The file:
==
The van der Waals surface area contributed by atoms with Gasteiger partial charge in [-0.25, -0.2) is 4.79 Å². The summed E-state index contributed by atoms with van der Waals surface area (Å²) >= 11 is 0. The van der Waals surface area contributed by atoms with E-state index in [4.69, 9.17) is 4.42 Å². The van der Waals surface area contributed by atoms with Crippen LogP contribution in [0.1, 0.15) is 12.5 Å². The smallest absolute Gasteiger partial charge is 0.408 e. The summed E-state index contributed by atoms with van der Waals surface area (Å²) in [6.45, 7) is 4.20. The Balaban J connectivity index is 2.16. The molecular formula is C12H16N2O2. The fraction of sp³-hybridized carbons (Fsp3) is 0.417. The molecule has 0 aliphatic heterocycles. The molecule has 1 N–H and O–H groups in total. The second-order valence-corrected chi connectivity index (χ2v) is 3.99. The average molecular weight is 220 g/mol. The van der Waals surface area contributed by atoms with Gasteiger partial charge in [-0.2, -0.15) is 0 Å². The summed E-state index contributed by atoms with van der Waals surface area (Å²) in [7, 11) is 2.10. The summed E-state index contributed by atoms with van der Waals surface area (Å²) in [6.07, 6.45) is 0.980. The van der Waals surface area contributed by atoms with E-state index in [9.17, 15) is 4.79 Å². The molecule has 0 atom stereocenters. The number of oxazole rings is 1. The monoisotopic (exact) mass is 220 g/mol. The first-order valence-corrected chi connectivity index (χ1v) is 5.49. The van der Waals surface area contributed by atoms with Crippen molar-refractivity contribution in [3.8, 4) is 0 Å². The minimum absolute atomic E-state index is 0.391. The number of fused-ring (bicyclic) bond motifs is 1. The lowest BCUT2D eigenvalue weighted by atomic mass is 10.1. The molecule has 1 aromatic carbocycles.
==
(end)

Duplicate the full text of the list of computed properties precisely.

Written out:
The van der Waals surface area contributed by atoms with Gasteiger partial charge in [-0.25, -0.2) is 4.79 Å². The summed E-state index contributed by atoms with van der Waals surface area (Å²) >= 11 is 0. The van der Waals surface area contributed by atoms with E-state index in [4.69, 9.17) is 4.42 Å². The van der Waals surface area contributed by atoms with Crippen LogP contribution in [0.1, 0.15) is 12.5 Å². The smallest absolute Gasteiger partial charge is 0.408 e. The summed E-state index contributed by atoms with van der Waals surface area (Å²) in [6.45, 7) is 4.20. The Balaban J connectivity index is 2.16. The molecular formula is C12H16N2O2. The fraction of sp³-hybridized carbons (Fsp3) is 0.417. The molecule has 0 aliphatic heterocycles. The molecule has 1 N–H and O–H groups in total. The second-order valence-corrected chi connectivity index (χ2v) is 3.99. The average molecular weight is 220 g/mol. The van der Waals surface area contributed by atoms with Gasteiger partial charge in [-0.2, -0.15) is 0 Å². The summed E-state index contributed by atoms with van der Waals surface area (Å²) in [7, 11) is 2.10. The summed E-state index contributed by atoms with van der Waals surface area (Å²) in [6.07, 6.45) is 0.980. The van der Waals surface area contributed by atoms with E-state index in [9.17, 15) is 4.79 Å². The molecule has 0 atom stereocenters. The number of oxazole rings is 1. The monoisotopic (exact) mass is 220 g/mol. The first-order valence-corrected chi connectivity index (χ1v) is 5.49. The van der Waals surface area contributed by atoms with Crippen molar-refractivity contribution in [3.8, 4) is 0 Å². The minimum absolute atomic E-state index is 0.391. The number of fused-ring (bicyclic) bond motifs is 1. The lowest BCUT2D eigenvalue weighted by atomic mass is 10.1. The molecule has 1 aromatic carbocycles.